Finding the perfect partner is never easy. The best campaigns are born out of strong working relationships. You need to find and appoint an agency that not only understands your core brand values, but also has the best ideas and strategies to get you in front of your target audiences.
When you start looking for a new PR agency, it is essential not to underestimate the power of a detailed brief. A PR brief is your opportunity to explain to an agency exactly what it is you’re looking for – from the customers you want to reach to the message you want to communicate.
Here are the top seven things that an effective PR brief should do.
Explain who you are
What is your story? The more an agency knows about you and your brand, the more tailored support they can offer you. Background can be extremely useful when trying to understand a businesses aims and objectives. When was your business was set up? What is your business model and funding structure? What are your immediate and long-term targets for your brand and what key challenges do you currently face? It’s also a chance to explain why you’ve decided to recruit a new agency and pass on any insight into competitor brands and businesses.
Define your messaging
How do you want people to see your brand? What is your USP? What do you want to say? It’s important you clarify exactly what you want to communicate to your audiences through your public relations messages and what you want people to take from your campaign. This is also something a PR agency can help fine-tune for you.
Define your audiences
Who are you trying to reach? Are they local or national or international? Are they consumers, business-owners, students or investors? Do you have a primary and secondary audience? Audiences can be segmented in an endless number of ways, so it’s important your PR agency is appropriately primed to help you maximise your brand awareness.
Show what success means to you and what you want to achieve
Objectives need to be shared. Defining clear and measurable key performance indicators (KPIs) in the brief lets agencies know what they need to achieve to meet your expectations.
If it’s brand mentions you want – is there one key place you want to be seen? Are there key influencers in your market you want to make aware of your business?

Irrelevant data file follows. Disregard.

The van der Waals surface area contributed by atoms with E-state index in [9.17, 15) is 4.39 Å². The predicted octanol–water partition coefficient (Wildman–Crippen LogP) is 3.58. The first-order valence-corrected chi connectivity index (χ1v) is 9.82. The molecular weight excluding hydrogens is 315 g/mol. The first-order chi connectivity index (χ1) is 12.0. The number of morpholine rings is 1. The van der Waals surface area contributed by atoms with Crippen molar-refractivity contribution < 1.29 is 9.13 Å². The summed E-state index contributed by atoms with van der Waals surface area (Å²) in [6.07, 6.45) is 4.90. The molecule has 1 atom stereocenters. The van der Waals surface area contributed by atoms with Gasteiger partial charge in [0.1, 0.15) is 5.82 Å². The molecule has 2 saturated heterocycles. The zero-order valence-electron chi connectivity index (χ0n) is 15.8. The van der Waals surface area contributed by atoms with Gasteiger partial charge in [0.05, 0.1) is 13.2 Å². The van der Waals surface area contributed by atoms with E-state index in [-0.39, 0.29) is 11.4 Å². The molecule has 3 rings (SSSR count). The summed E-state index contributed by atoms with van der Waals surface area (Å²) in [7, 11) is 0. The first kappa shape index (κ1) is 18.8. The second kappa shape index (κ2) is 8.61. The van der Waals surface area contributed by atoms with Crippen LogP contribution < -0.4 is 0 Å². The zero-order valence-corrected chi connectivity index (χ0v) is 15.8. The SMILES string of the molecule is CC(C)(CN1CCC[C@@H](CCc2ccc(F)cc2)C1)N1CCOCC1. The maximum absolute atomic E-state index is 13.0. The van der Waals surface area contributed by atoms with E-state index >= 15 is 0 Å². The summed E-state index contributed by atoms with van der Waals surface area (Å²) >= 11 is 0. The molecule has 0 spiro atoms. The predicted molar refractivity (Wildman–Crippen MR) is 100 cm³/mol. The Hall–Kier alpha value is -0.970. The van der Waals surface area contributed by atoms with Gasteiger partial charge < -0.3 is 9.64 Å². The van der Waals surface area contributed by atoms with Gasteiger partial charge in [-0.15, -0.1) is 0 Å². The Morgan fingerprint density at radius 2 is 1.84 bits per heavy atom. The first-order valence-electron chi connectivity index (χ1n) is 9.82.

It’s important to remember that PR isn’t just about gaining media coverage. Success indicators could include establishing your brand’s position within a specific sector, driving referrals and traffic to your site or raising your profile amongst key influencers. A good PR agency should be able to recognise your needs and develop the relevant ideas and strategies to meet them.
Outline other marketing activity
Outline other marketing activity taking place – it’s useful to know your SEO keywords. Sharing your marketing strategy will ensure your PR activity is aligned.
Set a budget and time scale
If you don’t want to limit an agency’s room for creativity you can set a budget range, with an additional ‘project scope’. This way you can test the boundaries of what’s possible on your budget, without ending up disappointed when those big ideas floated in the pitch turn out to be unachievable on your budget.
Time scales are also useful. Are you seeking a one off six-month project of activity or are you looking for more long-term support?
Clarify next steps
Are you looking for agencies to deliver a creative pitch? Submit a written proposal? Or alternatively, some businesses just prefer a chat to share ideas and get a feel for an agency’s style.
It is also important to remember that your brief is just a start point, a springboard to new working relationship. In the hands of a good agency, it will be considered, dissected and interrogated and no doubt lead to many more questions.
That’s it. Good luck.
By Hope Simmonds